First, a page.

Furniture, materials, and textures are a mix of vintage and newer pieces that seamlessly integrate so there's no distinction between what's old and new. "The lobby reflects a ruggedness and sexiness of the Sunset Strip," Goldstein says, referencing the burnt oakwood and distressed motorcycle-jacket leather. The ground floor offers one continuous space where guests can meander through from the lobby into the RH Andaz restaurant. "My favorite part of the project is openness and warmth," admits Andaz West Hollywood general manager Michel Morauw. "I love the way the spaces transition between one another; between the lounge and RH, the communal tables and the oakwood and tumbled marble floors offer a natural transition." Goldstein adds, "When visitors enter the hotel, they can appreciate the layering of depth and details. If you keep returning, you'll see strong design elements, but also see depth to the detailing that keeps building."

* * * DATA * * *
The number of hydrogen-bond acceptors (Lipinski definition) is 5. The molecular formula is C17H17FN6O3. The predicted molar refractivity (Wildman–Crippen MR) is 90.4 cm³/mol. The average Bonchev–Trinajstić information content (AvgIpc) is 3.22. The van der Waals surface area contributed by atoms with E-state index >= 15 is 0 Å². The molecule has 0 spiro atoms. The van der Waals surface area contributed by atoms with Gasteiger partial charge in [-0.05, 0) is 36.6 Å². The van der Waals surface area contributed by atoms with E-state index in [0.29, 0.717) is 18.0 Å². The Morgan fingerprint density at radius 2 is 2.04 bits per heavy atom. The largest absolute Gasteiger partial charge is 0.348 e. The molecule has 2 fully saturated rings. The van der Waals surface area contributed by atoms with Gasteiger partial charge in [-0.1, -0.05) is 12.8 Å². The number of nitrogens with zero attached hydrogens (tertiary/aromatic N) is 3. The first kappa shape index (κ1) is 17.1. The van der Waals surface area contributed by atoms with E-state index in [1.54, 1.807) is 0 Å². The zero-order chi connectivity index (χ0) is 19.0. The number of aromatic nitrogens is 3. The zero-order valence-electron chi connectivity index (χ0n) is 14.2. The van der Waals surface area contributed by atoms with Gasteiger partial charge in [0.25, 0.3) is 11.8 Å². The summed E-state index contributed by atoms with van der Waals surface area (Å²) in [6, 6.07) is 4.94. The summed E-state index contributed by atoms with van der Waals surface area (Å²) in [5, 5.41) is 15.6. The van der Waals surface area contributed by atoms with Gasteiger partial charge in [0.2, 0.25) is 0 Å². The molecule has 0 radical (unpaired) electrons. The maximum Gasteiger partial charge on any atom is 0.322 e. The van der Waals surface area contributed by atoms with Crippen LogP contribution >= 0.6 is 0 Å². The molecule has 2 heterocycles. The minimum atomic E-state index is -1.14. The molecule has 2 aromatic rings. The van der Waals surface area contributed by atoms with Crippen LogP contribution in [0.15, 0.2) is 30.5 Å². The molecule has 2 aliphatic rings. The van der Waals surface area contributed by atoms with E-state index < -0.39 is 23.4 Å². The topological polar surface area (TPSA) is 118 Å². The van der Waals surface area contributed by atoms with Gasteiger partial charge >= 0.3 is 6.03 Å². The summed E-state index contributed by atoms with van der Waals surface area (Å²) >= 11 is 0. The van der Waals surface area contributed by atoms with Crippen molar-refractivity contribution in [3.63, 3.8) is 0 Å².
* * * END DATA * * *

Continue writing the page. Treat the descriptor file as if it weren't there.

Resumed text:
Anchoring this hotel in its Hollywood setting, an all-glass pavilion extends RH out onto Sunset Boulevard. This glass box is framed in skeletal steel, with an organic, psychedelic, public art installation by local artist Jacob Hashimoto on the exterior. The hotel also sports an all-glass southern façade. Modeled after case study glass houses in the Hollywood Hills, the loft-like junior suites have balconies enclosed in floor-to-ceiling glass to offer spectacular views of the valley, as does the rooftop pool deck that overlooks all of the Los Angeles basin.

Content with his design team's rebranding of this hotel, Goldstein notes, "There are a lot of products out there in this market segment, and Andaz distinguishes itself as something unique and long lasting within this segment."

jury comment:

“The project speaks of high design but is so drunk with the power of art. The two work together beautifully to create a seductive and yet sophisticated atmosphere. The clear and restrained palette of materials gains enormous life from the celebratory use of glass and light. It’s surprising, mysterious, dramatic, and sensual.”